Book of the Week: Willing and Unable

Book of the Week: Willing and Unable

Book of the Week: Willing and Unable

The XX Factor
What Women Really Think
July 30 2010 10:23 AM

Book of the Week: Willing and Unable

Emily Bazelon Emily Bazelon

Emily Bazelon is a staff writer at the New York Times Magazine and the author of Sticks and Stones

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Why don’t more OB/GYNs do abortions? Lori Freedman’s new book, Willing and Unable , is the most thorough answer yet to that question. Freedman is a researcher at the Bixby Center for Global Reproductive Health at U.C.-San Francisco. In 2006, she interviewed 30 OB/GYNs across the country who’d gone to residency programs that offer abortion training unless a resident asks to opt out. The doctors were in their mid-30s to early-40s-they are the next generation. Freedman found that 18 of the OB/GYNs wanted to provide abortions, but only three were actually doing it. Here’s my write-up of quotes from Freedman’s research explaining some of the reasons why, from a piece I wrote recently for the New York Times Magazine :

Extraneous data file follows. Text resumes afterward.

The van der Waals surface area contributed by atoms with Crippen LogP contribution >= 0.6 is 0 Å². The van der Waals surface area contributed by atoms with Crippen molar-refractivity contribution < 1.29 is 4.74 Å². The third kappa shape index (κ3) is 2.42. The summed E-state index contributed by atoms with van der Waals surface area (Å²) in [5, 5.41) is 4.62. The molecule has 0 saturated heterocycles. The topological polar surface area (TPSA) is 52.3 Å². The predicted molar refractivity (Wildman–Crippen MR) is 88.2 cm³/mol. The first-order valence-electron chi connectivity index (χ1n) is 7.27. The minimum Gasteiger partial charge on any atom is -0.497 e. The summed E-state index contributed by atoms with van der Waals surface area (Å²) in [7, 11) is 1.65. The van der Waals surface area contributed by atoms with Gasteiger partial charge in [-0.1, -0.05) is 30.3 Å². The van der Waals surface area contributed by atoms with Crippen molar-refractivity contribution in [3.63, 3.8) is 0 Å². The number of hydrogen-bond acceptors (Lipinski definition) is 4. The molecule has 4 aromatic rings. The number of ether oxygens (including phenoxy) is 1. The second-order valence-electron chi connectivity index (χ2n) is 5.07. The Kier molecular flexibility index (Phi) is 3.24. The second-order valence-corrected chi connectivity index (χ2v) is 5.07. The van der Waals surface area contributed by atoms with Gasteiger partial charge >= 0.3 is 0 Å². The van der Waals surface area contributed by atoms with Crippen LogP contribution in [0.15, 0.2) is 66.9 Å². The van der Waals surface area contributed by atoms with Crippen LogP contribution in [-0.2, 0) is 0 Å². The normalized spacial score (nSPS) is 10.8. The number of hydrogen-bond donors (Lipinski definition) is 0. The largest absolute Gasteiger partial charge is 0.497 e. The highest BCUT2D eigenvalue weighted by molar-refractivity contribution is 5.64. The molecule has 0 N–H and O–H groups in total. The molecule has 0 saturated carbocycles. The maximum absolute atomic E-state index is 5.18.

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One doctor from a midsize city in the Midwest described her job interview at a group practice: "The one partner who’s very senior in the group and very pro-life, basically his only job is to sit with you and just tell you . . . 'If you join this group, you will not be performing abortion procedures. And if that’s a problem for you, then you will work elsewhere. O.K.?’ " Another doctor from the suburbs of a big Western city said that she refers her patients to Planned Parenthood. "Actually, in my first couple of months in practice, the people that are in my office here told me, 'Don’t even bother,’ " she said of wanting to perform abortions.

According to the Guttmacher Institute, 93 percent of abortions in the United States today are performed in standalone clinics, 5 percent in hospitals, and only 2 percent in doctors’ offices. From the point of view of making abortion part of doctors’ regular practice, those numbers are bleak. But is Guttmacher inadvertently undercounting? In response to my NYT piece, one doctor wrote me to say he was sure the answer is yes:

First of all, we don’t reply to questions about abortion from anyone , whether they identify themselves as being from a reputable outfit like Guttmacher or from anywhere else. They would not get any numbers from our 11-doctor ob/gyn office. Next, I would estimate that at least 35 percent, but probably more, of abortions done in our area are done quietly in doctors’ offices.

The virtue of Freedman’s method is that she got past the cold call and the front door, so that she can paint a full picture of the constraints doctors who aren’t like this one face.